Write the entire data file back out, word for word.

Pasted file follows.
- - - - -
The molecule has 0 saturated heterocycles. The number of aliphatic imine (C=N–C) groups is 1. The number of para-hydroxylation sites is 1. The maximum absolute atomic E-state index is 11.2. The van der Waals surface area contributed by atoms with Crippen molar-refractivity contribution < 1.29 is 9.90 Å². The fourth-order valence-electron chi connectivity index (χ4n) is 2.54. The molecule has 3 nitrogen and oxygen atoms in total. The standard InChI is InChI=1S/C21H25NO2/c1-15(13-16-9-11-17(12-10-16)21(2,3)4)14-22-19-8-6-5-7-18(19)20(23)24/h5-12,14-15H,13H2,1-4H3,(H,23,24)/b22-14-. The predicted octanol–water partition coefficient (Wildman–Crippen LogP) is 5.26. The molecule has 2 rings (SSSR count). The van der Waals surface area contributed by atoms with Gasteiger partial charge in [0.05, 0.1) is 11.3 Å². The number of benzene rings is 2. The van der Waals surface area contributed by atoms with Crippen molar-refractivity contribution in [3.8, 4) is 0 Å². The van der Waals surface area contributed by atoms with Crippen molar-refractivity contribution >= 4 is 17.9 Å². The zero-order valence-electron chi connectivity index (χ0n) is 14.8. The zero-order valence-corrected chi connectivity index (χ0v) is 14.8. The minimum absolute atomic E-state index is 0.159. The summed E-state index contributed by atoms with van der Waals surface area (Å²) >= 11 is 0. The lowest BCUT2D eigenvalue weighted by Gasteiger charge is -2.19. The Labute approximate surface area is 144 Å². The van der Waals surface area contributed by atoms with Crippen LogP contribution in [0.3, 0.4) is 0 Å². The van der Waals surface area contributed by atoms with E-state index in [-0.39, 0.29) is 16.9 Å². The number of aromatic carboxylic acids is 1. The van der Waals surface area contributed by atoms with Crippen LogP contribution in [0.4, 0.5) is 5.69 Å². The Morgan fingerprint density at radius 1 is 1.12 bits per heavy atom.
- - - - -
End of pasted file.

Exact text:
The molecule has 0 saturated heterocycles. The number of aliphatic imine (C=N–C) groups is 1. The number of para-hydroxylation sites is 1. The maximum absolute atomic E-state index is 11.2. The van der Waals surface area contributed by atoms with Crippen molar-refractivity contribution < 1.29 is 9.90 Å². The fourth-order valence-electron chi connectivity index (χ4n) is 2.54. The molecule has 3 nitrogen and oxygen atoms in total. The standard InChI is InChI=1S/C21H25NO2/c1-15(13-16-9-11-17(12-10-16)21(2,3)4)14-22-19-8-6-5-7-18(19)20(23)24/h5-12,14-15H,13H2,1-4H3,(H,23,24)/b22-14-. The predicted octanol–water partition coefficient (Wildman–Crippen LogP) is 5.26. The molecule has 2 rings (SSSR count). The van der Waals surface area contributed by atoms with Gasteiger partial charge in [0.05, 0.1) is 11.3 Å². The number of benzene rings is 2. The van der Waals surface area contributed by atoms with Crippen molar-refractivity contribution in [3.8, 4) is 0 Å². The van der Waals surface area contributed by atoms with Crippen molar-refractivity contribution >= 4 is 17.9 Å². The zero-order valence-electron chi connectivity index (χ0n) is 14.8. The zero-order valence-corrected chi connectivity index (χ0v) is 14.8. The minimum absolute atomic E-state index is 0.159. The summed E-state index contributed by atoms with van der Waals surface area (Å²) >= 11 is 0. The lowest BCUT2D eigenvalue weighted by Gasteiger charge is -2.19. The Labute approximate surface area is 144 Å². The van der Waals surface area contributed by atoms with Crippen LogP contribution in [0.3, 0.4) is 0 Å². The van der Waals surface area contributed by atoms with E-state index in [-0.39, 0.29) is 16.9 Å². The number of aromatic carboxylic acids is 1. The van der Waals surface area contributed by atoms with Crippen LogP contribution in [0.4, 0.5) is 5.69 Å². The Morgan fingerprint density at radius 1 is 1.12 bits per heavy atom.